About IATP;xNLx;Mission statement;xNLx;IATP works locally and globally at the intersection of policy and practice to ensure fair and sustainable food, farm and trade systems.;xNLx;;xNLx;Rooted in family farms;xNLx;In the mid-1980s, family farmers across America were in the fight of their lives. Prices had dropped below the cost of production. Family farmers were told they were inefficient and they had to either get big or get out. Deeply flawed national and international policies were the root cause of the crisis. A galvanizing effort to save the family farm helped spawn the Institute for Agriculture and Trade Policy (IATP). In 1986, IATP began documenting the underlying causes of America's rural crisis and proposing policies that would benefit farmers, consumers, rural communities and the environment. Read more about IATP's history;xNLx;;xNLx;Facing globalization;xNLx;IATP works with organizations around the world to analyze how global trade agreements impact domestic farm and food policies. Alongside a global coalition, IATP advocates for fair trade policies that promote strong health standards, labor and human rights, the environment and, most fundamentally, democratic institutions.;xNLx;;xNLx;Building sustainability;xNLx;We are developing alternative economic models that include clean sources of energy such as wind power and biofuel that would spur rural development. We're working with landowners to form cooperatives that promote sustainable forest management. We're advocating for green businesses and farms that reduce toxic runoff into the Great Lakes and Mississippi River.;xNLx;;xNLx;Safe food, healthy ecosystems;xNLx;We are working to stop the overuse of antibiotics in agriculture and aquaculture, while limiting the release of mercury and other toxic pollutants that fall onto farmland and enter the food supply. IATP is also monitoring the impact of genetically engineered crops on the environment, human health and farmer income.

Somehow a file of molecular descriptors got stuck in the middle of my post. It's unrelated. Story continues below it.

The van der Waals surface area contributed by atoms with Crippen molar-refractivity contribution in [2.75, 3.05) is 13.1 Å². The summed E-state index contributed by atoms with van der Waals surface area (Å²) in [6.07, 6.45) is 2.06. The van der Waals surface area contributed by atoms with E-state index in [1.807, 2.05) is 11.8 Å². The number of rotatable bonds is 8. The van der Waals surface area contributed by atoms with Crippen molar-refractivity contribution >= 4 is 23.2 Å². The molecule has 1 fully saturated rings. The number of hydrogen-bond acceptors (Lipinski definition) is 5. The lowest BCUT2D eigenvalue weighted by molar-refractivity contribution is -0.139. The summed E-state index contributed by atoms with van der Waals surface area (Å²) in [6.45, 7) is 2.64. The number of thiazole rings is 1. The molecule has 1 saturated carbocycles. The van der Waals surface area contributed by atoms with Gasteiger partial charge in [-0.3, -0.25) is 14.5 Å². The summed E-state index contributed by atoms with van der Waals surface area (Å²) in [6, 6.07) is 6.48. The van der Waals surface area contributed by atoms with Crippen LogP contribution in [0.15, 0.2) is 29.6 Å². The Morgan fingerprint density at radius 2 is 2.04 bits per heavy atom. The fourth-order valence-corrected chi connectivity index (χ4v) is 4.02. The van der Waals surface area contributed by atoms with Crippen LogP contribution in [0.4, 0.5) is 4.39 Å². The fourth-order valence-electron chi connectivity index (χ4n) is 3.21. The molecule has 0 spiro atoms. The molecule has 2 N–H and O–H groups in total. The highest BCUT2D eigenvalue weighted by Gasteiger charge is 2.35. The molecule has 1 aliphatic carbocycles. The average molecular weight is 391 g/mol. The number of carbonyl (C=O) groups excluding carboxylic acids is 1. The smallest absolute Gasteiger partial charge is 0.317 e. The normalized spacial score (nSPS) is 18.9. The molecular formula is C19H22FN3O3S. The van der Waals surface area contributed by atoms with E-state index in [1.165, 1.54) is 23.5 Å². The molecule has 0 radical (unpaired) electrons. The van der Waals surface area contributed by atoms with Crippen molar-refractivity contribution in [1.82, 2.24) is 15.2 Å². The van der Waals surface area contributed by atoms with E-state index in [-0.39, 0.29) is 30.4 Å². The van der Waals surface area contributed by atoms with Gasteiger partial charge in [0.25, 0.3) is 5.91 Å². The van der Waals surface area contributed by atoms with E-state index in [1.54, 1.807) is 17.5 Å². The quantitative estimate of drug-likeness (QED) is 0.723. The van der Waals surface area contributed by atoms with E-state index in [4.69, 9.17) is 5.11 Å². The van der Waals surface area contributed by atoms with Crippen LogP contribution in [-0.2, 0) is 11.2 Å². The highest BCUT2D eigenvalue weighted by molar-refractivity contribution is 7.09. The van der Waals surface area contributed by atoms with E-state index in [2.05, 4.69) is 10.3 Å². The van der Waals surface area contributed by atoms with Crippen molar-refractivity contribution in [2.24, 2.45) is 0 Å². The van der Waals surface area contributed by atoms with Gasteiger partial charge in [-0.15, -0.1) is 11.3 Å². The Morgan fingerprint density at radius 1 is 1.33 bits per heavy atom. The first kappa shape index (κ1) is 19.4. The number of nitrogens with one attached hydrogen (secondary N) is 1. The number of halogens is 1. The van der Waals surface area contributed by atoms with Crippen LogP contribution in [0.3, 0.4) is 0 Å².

Following the passage of the 1996 Farm Bill, IATP hosts a delegation of Mexican farmers and cooperatives to examine how the new farm legislation would impact agricultural production in Mexico. During the talks, the leader of a Mexican coffee cooperative proposed that IATP buy and sell fair trade organic coffee. This was the birth of Peace Coffee, a for-profit subsidiary of IATP that has grown to be the largest marketer of fair trade coffee in the region.
In November of 1985, at a conference in Geneva titled "The Impact of Agricultural Trade on Domestic Farm Policies," a group of farm leaders proposed the creation of a U.S. - based organization to examine the role of trade and international institutions on national farm policy.
Working with Mark Ritchie, IATP's founder, the farm leaders who proposed a U.S. organization at The Impact of Agricultural Trade on Domestic Farm Policies conference formed IATP. Arie vanden Brand from the Netherlands became chair of a board that included representation from Germany, France, Japan, Brasil, Canada and the United States.
In partnership with North American Farm Alliance, IATP holds an International Farm Crisis Summit in St. Louis, Missouri.
Uruguay Round of GATT launched
IATP opens the Sustainable Agriculture Computer Network and began publishing a series of News Bulletins, the first of which was Trade News.
As GATT talks in Geneva were encountering resistance the U.S. pushed through the first comprehensive bilateral trade agreement, the U.S.-Canadian Free Trade Agreement, enacted in Canada despite widespread opposition.
Again, in partnership with North American Farm Alliance, IATP holds another Inernational Farm Crisis Summit in St. Louis Missouri
April 15, 1989 - June 4, 1989 Tianamen Square
September 1989 the "Peaceful Revolution" begins in East Germany. By November 9 the dismantaling of the Berlin Wall begins.